Nur-Sultan, Kazakhstan, July 8, 2020: Kazakhstan women have come out of the international wilderness and are now hoping to make it to their seventh Rugby World Cup, reports World Rugby.
In July/August last year, the Kazakhs beat China 23-13 on aggregate in a two-legged Asia Rugby Division 1 play-off, despite lacking competitive game time over the last four years due to their focus on the Olympic seven-a-side format.
The victory over China meant promotion to the top tier of the Asia Rugby pyramid, where they will compete with Japan and Hong Kong for the region’s direct qualification spot for Rugby World Cup 2021 in New Zealand. The runner-up will go into the final qualification tournament.
Should they qualify for New Zealand it would make up for missing out on the last RWC 15-a-side tournament in 2017 in Ireland – the first time they had not been involved at that level for 26 years.
Kazakhstan’s absence in Ireland came as a bitter disappointment to people like Ana Khamova, a three-time Rugby World Cup participant, but it was almost inevitable after the focus of rugby in Kazakhstan switched from 15s to sevens following rugby’s return to the Olympic Games at Rio 2016.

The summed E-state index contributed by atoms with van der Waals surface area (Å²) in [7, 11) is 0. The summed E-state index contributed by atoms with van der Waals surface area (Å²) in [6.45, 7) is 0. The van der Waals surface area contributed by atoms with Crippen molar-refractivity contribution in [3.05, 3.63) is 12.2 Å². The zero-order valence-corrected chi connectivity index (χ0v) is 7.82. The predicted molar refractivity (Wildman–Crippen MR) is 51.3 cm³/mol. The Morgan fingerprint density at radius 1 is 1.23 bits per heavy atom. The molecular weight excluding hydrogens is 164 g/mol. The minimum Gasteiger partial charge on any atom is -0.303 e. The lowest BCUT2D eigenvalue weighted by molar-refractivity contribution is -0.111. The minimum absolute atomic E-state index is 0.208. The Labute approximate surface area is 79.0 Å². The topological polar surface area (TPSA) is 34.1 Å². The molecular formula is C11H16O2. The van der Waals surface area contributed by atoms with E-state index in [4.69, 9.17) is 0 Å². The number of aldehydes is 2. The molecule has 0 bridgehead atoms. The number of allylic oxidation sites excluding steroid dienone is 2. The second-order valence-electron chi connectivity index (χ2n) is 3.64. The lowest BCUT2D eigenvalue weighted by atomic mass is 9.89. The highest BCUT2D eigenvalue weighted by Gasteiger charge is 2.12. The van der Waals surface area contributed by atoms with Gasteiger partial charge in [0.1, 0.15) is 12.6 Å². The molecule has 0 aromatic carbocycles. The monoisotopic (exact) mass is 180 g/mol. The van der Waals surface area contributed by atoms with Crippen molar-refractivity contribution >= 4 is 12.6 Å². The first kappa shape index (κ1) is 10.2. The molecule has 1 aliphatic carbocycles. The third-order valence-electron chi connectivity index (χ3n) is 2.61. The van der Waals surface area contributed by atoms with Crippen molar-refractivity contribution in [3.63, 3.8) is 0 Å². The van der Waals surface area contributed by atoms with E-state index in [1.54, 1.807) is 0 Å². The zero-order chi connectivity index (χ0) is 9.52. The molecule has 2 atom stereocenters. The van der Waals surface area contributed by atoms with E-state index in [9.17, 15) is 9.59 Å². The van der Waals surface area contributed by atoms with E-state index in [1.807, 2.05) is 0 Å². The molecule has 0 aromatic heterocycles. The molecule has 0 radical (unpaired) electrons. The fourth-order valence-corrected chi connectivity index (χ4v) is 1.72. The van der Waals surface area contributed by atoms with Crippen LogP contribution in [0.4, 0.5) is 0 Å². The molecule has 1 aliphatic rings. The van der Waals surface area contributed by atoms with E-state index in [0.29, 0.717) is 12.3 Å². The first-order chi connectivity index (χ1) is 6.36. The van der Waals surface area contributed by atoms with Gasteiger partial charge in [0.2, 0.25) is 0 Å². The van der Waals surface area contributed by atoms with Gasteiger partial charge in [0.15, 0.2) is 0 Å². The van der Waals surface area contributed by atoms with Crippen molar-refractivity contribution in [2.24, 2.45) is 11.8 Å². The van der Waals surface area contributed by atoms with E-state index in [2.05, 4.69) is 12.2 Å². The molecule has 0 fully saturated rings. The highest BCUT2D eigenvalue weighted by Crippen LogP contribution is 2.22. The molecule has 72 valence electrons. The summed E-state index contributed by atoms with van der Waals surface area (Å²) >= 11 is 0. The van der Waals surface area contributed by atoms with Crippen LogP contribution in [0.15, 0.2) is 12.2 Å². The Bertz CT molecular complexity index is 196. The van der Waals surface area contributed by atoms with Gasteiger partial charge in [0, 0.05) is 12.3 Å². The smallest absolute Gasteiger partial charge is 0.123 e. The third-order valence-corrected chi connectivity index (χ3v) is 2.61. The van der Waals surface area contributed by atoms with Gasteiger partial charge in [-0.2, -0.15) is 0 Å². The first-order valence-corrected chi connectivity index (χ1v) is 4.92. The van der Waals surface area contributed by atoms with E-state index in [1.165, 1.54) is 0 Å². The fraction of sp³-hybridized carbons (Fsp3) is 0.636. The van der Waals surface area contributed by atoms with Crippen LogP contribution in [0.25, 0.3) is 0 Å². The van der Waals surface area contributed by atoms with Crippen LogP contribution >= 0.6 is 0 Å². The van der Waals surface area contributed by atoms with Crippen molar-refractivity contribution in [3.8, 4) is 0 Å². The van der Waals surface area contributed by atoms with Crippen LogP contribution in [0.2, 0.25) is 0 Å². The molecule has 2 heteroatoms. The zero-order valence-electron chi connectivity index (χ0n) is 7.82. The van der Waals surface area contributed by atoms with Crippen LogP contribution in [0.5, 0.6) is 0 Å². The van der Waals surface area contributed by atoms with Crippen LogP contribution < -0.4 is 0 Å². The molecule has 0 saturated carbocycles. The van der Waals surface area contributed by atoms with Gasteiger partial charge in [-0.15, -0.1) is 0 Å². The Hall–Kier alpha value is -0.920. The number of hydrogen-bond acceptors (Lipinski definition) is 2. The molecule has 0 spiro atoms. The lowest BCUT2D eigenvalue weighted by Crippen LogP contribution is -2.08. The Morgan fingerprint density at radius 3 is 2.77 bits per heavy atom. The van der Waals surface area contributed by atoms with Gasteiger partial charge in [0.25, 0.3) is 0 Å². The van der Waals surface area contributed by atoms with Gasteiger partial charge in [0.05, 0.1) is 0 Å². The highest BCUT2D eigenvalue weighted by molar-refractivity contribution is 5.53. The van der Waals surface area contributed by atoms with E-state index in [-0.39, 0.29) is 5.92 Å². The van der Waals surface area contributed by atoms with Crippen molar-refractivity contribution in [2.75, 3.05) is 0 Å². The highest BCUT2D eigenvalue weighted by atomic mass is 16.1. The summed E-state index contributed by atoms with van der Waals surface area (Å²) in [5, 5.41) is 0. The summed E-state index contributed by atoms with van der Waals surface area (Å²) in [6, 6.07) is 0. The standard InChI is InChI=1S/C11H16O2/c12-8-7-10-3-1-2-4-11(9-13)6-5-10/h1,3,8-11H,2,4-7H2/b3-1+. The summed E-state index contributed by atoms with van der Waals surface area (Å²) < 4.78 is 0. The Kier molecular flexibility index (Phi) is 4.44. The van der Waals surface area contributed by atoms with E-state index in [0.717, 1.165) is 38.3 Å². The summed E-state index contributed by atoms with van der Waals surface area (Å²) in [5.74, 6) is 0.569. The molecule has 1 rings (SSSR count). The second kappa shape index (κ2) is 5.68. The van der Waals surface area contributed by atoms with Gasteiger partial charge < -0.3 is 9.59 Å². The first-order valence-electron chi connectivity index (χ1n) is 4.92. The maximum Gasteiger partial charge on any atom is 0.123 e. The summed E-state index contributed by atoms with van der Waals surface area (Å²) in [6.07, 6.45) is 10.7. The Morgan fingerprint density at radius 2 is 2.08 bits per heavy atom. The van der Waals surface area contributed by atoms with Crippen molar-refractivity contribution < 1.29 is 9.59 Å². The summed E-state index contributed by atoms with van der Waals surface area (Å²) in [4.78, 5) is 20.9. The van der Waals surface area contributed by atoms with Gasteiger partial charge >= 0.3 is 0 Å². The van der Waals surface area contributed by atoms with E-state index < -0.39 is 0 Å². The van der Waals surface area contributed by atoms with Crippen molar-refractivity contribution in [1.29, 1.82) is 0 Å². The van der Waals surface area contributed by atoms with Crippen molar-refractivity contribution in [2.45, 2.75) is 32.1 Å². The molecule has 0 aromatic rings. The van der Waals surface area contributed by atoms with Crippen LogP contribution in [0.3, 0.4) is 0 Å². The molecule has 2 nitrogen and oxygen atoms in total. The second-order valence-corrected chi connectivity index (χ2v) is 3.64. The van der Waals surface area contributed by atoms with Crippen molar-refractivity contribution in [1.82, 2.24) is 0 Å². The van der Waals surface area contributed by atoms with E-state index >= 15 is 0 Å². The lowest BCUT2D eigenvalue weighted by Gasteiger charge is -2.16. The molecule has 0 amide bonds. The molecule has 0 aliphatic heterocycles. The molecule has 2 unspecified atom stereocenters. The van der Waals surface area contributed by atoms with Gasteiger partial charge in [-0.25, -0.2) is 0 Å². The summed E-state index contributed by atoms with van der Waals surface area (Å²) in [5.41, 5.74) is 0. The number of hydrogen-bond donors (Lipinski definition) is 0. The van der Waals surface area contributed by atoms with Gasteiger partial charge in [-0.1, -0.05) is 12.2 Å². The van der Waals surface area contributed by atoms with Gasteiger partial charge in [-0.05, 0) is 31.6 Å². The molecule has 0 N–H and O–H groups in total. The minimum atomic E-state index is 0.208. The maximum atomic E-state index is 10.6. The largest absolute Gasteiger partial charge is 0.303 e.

Now they are on their way back and Khamova, who managed a young and raw team in China, is proud of the way her team came together in such a short space of time to keep their Rugby World Cup dream alive.
“We didn’t play international 15s for four years and honestly it was tough to put all the players together in one team because everyone is playing sevens, not 15s, especially the young players,” Khamova told World Rugby.
“We had a two-week training camp before the competition in China. It was not enough to prepare because I think around 70 per cent of the team had never played 15s before.
“I tried to show them how to play 15s, and how to understand 15s, because this is the game for Kazakhstan ladies. It is a very smart game; you have to think first and then do and, of course, it is very physical.”
The IOC’s decision to welcome rugby sevens to Rio 2016 paved the way for the abbreviated version of the game to attract funding via the National Olympic Committees. Like in many countries, Kazakhstan decided to focus on sevens rather than 15s.
While 15s remains her first love, the former scrum-half is sure of one thing – she needs rugby in her life, whatever the format.
“I am always around rugby; I couldn’t live without it,” she said.
“It’s good that rugby sevens became an Olympic sport because awareness of rugby has increased. Rugby sevens got all the attention but, to me, 15s is classic rugby.”
Source: World Rugby